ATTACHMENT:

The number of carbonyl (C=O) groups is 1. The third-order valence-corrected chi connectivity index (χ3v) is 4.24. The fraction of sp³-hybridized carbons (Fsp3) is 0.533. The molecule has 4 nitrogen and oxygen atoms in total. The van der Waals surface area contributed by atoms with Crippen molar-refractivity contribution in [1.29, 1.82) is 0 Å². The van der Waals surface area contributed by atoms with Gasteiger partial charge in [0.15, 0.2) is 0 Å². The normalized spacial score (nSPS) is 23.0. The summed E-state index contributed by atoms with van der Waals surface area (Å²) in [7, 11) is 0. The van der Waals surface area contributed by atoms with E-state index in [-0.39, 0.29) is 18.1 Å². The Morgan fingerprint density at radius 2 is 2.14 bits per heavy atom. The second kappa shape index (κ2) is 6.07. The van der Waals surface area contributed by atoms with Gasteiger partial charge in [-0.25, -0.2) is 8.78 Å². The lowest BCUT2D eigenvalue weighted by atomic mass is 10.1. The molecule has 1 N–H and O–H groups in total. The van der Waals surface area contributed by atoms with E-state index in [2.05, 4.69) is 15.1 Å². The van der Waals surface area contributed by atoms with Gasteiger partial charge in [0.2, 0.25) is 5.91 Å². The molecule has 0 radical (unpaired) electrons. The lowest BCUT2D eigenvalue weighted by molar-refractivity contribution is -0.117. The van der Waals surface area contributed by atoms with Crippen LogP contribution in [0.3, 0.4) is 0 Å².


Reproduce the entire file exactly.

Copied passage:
The number of carbonyl (C=O) groups is 1. The third-order valence-corrected chi connectivity index (χ3v) is 4.24. The fraction of sp³-hybridized carbons (Fsp3) is 0.533. The molecule has 4 nitrogen and oxygen atoms in total. The van der Waals surface area contributed by atoms with Crippen molar-refractivity contribution in [1.29, 1.82) is 0 Å². The van der Waals surface area contributed by atoms with Gasteiger partial charge in [0.15, 0.2) is 0 Å². The normalized spacial score (nSPS) is 23.0. The summed E-state index contributed by atoms with van der Waals surface area (Å²) in [7, 11) is 0. The van der Waals surface area contributed by atoms with E-state index in [-0.39, 0.29) is 18.1 Å². The Morgan fingerprint density at radius 2 is 2.14 bits per heavy atom. The second kappa shape index (κ2) is 6.07. The van der Waals surface area contributed by atoms with Gasteiger partial charge in [-0.25, -0.2) is 8.78 Å². The lowest BCUT2D eigenvalue weighted by atomic mass is 10.1. The molecule has 1 N–H and O–H groups in total. The van der Waals surface area contributed by atoms with E-state index in [2.05, 4.69) is 15.1 Å². The van der Waals surface area contributed by atoms with Gasteiger partial charge in [0.2, 0.25) is 5.91 Å². The molecule has 0 radical (unpaired) electrons. The lowest BCUT2D eigenvalue weighted by molar-refractivity contribution is -0.117. The van der Waals surface area contributed by atoms with Crippen LogP contribution in [0.3, 0.4) is 0 Å².